Actuaries analyze the financial costs of risk and uncertainty. They use mathematics, statistics, and financial theory to assess the risk that an event will occur, and they help businesses and clients develop policies that minimize the cost of that risk. Actuaries’ work is essential to the insurance industry.
Training, Qualifications and Advancement
Actuaries typically work on teams that often include managers and professionals in other fields, such as accounting, underwriting, and finance.
Actuaries typically work in an office setting. However, actuaries who work for consulting firms may need to travel to meet with clients. Actuaries held about 24,600 jobs in 2014.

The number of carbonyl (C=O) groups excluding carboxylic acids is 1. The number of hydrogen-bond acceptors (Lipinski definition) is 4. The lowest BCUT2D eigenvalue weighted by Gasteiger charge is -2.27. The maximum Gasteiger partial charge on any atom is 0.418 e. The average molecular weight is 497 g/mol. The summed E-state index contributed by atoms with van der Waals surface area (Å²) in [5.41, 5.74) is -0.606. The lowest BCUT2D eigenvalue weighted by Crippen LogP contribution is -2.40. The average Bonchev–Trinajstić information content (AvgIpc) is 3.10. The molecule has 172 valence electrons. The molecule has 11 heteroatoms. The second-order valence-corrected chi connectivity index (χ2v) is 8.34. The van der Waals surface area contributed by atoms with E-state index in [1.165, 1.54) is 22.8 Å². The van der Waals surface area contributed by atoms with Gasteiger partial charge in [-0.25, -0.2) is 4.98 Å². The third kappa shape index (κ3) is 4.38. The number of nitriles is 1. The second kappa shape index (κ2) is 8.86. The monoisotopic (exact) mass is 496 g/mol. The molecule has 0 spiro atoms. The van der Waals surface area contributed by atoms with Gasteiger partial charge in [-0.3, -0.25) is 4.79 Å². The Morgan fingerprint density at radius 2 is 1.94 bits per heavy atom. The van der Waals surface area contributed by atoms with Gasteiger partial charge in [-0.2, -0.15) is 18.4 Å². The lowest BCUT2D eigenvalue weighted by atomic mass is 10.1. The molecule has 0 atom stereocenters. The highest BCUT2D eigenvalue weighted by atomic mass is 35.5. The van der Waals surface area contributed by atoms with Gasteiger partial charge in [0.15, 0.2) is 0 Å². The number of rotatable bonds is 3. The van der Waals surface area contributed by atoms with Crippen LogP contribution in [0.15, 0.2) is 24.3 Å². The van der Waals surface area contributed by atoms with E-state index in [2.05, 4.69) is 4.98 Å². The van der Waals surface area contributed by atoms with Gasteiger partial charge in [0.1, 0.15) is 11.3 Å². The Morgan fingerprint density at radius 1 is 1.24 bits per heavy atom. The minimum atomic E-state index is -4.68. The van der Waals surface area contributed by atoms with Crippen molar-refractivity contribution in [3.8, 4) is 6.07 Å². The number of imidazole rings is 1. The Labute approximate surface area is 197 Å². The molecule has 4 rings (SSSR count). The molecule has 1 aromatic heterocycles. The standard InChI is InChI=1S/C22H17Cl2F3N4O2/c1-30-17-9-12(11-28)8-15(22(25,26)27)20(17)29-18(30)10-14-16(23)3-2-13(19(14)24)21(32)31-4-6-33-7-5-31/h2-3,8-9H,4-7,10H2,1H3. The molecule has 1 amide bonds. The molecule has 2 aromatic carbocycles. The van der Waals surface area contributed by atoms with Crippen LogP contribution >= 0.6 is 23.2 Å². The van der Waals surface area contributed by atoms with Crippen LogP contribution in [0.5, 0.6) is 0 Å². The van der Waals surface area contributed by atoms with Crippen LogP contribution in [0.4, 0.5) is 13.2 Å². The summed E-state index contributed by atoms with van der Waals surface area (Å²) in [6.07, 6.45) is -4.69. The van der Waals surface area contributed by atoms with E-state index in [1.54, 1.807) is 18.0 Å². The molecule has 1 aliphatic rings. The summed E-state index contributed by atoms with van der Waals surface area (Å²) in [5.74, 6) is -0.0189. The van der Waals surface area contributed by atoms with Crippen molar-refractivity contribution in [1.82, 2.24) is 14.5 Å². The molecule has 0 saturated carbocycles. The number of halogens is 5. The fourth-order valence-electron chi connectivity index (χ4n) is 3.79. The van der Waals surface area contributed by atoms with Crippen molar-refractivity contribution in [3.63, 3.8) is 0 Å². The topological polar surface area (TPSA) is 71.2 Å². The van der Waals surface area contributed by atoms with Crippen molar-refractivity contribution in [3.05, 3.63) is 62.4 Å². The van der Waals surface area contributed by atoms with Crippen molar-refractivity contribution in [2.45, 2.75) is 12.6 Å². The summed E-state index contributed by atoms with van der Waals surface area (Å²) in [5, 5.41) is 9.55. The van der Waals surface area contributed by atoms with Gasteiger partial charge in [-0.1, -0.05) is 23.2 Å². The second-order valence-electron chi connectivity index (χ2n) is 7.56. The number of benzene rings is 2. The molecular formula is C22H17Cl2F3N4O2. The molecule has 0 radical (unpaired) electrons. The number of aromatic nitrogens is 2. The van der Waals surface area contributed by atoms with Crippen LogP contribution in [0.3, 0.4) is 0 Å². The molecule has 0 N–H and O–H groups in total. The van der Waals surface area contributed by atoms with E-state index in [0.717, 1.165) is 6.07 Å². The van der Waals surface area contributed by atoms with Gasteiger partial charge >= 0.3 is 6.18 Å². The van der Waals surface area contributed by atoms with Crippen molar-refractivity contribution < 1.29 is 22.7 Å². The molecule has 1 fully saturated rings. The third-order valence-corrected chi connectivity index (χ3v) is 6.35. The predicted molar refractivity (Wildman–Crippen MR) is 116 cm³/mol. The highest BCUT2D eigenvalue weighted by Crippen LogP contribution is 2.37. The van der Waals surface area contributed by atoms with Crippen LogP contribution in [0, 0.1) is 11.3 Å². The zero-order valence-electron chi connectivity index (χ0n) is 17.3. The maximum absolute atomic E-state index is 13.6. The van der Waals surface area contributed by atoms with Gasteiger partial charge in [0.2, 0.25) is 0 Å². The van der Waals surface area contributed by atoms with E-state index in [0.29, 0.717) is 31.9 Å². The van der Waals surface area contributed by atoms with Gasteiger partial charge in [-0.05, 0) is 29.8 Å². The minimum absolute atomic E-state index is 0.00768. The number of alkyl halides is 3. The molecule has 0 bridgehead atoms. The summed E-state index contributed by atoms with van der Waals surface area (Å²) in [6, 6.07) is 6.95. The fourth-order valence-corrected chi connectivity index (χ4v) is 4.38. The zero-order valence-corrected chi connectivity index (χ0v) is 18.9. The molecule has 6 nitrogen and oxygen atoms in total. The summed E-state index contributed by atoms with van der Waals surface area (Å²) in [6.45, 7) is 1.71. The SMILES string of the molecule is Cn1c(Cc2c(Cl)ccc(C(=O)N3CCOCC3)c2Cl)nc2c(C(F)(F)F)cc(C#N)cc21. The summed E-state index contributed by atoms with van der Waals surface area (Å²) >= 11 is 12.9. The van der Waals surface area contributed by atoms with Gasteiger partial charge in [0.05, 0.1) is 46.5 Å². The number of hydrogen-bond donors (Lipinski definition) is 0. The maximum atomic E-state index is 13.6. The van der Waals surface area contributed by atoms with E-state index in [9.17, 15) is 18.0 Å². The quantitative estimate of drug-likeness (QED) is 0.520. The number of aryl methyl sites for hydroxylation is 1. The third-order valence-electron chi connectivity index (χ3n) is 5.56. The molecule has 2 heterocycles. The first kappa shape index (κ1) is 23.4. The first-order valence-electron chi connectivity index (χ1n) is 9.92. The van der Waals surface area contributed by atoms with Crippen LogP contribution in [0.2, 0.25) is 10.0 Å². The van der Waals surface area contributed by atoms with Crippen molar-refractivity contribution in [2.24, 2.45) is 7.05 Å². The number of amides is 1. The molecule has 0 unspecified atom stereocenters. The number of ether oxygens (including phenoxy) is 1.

Actuaries need a bachelor’s degree, typically in mathematics, actuarial science, statistics, or some other analytical field. Students must complete coursework in economics, applied statistics, and corporate finance, and must pass a series of exams to become certified professionals.
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The median annual wage for actuaries was $97,070 in May 2015. The median wage is the wage at which half the workers in an occupation earned more than that amount and half earned less. The lowest 10 percent earned less than $58,290, and the highest 10 percent earned more than $180,500.
Accountants and auditors, budget Analysts, Cost Estimators, Economics, Financial Analysts, Insurance Underwriters, Mathematicians, Personal Financial Advisors, Postsecondary Teachers, and Statisticians.